Stafford fireworks factory owner guilty of fire deaths

image copyrightStaffordshire Police
image captionStewart Staples (L) and Simon Hillier (R) died in the fire

The owner of a factory "rammed" with fireworks has been convicted of manslaughter by gross negligence after two men were killed in a fire.

Employee Simon Hillier and customer Stewart Staples died in the blaze at SP Fireworks factory in Baswich, Stafford, on 30 October 2014.

Richard Pearson, 44, was found guilty of causing their deaths through gross negligence at Stafford Crown Court.

Judge Michael Chambers QC said Pearson showed "no remorse and blamed others".

The company director, who was also injured in the fire, will be sentenced on 13 June.

image copyrightPA
image captionRichard Pearson had denied failing to take reasonable care in the storing and handling of explosives

During the trial, the prosecution had claimed the number of fireworks stored at the unit were "up to 10 times the permitted limit".

Prosecutor Allan Compton said Pearson allegedly told paramedics treating him for his injuries at the scene that it was "rammed" with explosives and he would "go to prison" for the fire.

Pearson, of The Woodlands, Stafford, had denied failing to take reasonable care in the storing and handling of explosives.

In his defence, Pearson told the court he believed Mr Hillier may have been carrying a "home-made" firework which set of the fatal fire.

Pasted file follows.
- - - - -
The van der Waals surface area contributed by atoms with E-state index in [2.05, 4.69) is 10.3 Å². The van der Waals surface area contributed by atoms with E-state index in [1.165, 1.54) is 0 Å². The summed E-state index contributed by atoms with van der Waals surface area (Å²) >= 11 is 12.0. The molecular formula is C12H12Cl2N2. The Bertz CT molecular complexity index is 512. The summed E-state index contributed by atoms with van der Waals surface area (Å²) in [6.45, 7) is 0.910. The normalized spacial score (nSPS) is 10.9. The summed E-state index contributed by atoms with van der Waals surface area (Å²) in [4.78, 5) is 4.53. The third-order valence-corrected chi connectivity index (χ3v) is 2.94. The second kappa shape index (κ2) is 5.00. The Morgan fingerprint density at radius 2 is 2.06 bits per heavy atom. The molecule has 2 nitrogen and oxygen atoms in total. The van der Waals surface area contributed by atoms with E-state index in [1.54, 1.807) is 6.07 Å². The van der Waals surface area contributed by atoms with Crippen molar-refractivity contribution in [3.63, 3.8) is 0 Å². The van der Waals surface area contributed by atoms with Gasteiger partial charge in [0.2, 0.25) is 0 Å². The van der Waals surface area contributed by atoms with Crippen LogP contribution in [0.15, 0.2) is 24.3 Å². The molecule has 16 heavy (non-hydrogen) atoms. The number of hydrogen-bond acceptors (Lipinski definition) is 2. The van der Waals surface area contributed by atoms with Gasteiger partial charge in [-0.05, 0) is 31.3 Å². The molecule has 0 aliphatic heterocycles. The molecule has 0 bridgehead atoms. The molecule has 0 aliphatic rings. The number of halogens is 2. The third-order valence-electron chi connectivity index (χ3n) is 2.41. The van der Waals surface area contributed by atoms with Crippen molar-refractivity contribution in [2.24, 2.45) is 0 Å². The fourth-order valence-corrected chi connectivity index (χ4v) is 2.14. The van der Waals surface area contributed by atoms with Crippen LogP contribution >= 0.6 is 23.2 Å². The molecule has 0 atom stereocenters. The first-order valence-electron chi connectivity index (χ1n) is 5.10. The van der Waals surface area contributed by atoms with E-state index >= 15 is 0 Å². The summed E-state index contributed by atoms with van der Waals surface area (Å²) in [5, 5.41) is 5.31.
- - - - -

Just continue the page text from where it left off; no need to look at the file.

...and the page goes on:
He told jurors he learnt a year after their deaths that Mr Hillier had stored products in his garage for a display and "friction" may have set one off, causing an explosion to "roll" from a stairwell across his shop.

The judge said Pearson "has shown no remorse whatsoever and he has blamed others which is an aggravating feature in this case".

"Anyone who looks after fireworks does so under an extremely high duty of care."

image copyrightJodiphotography
image captionSP Plastics in Baswich, Stafford, was destroyed on 30 October 2014

Worker Mr Hillier, 41, and customer Mr Staples, 57, both from Hednesford, Staffordshire, died from inhaling combustible products after the fire engulfed the industrial unit.

They were not found by emergency services until the day after because the roof of the unit in Tilcon Avenue collapsed.

Eyewitnesses reported hearing an "enormous bang" and subsequent explosions.

The family of Mr Staples, said the jury "got the right verdict."

"It has been a long and difficult three-and-a-half years since his death and the case being brought to trial," they said.

"These years have seen our family struggle with pain, anger and grief over the loss of Stewart."

In a statement, Mr Hillier's family said: "As a small close knit family it has left a massive hole in our lives and our lives will never be the same again."

Glynn Luznyj, from Staffordshire Fire and Rescue Service, welcomed the ruling.

"This was an incredibly difficult incident for firefighters, who worked relentlessly to extinguish the blaze.

"The physical strain was nothing compared to the emotional anguish the crews felt knowing that lives had been lost."

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